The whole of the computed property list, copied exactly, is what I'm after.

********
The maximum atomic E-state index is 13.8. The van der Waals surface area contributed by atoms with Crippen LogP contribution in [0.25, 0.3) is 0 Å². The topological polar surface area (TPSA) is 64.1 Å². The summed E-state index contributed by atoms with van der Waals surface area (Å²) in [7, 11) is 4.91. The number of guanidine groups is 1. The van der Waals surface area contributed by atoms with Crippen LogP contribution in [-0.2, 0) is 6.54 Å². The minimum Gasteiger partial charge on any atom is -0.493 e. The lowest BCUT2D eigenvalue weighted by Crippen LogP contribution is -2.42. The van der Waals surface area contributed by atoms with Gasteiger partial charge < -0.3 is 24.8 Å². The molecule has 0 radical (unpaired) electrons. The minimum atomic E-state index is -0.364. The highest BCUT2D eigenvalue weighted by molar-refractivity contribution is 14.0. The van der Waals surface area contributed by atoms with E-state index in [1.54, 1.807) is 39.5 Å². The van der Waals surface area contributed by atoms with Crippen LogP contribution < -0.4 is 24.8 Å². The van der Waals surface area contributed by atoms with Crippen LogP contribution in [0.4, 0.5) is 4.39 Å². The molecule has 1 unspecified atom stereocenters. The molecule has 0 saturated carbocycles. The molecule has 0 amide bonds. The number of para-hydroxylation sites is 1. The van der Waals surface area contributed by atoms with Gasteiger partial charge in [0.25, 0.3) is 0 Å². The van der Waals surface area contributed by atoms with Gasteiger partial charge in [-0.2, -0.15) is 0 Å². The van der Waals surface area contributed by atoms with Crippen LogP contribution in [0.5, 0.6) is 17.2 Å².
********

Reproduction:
The maximum atomic E-state index is 13.8. The van der Waals surface area contributed by atoms with Crippen LogP contribution in [0.25, 0.3) is 0 Å². The topological polar surface area (TPSA) is 64.1 Å². The summed E-state index contributed by atoms with van der Waals surface area (Å²) in [7, 11) is 4.91. The number of guanidine groups is 1. The van der Waals surface area contributed by atoms with Crippen LogP contribution in [-0.2, 0) is 6.54 Å². The minimum Gasteiger partial charge on any atom is -0.493 e. The lowest BCUT2D eigenvalue weighted by Crippen LogP contribution is -2.42. The van der Waals surface area contributed by atoms with Gasteiger partial charge < -0.3 is 24.8 Å². The molecule has 0 radical (unpaired) electrons. The minimum atomic E-state index is -0.364. The highest BCUT2D eigenvalue weighted by molar-refractivity contribution is 14.0. The van der Waals surface area contributed by atoms with E-state index in [1.54, 1.807) is 39.5 Å². The van der Waals surface area contributed by atoms with Crippen LogP contribution < -0.4 is 24.8 Å². The van der Waals surface area contributed by atoms with Crippen LogP contribution in [0.4, 0.5) is 4.39 Å². The molecule has 1 unspecified atom stereocenters. The molecule has 0 saturated carbocycles. The molecule has 0 amide bonds. The number of para-hydroxylation sites is 1. The van der Waals surface area contributed by atoms with Gasteiger partial charge in [0.25, 0.3) is 0 Å². The van der Waals surface area contributed by atoms with Gasteiger partial charge in [-0.2, -0.15) is 0 Å². The van der Waals surface area contributed by atoms with Crippen LogP contribution in [0.5, 0.6) is 17.2 Å².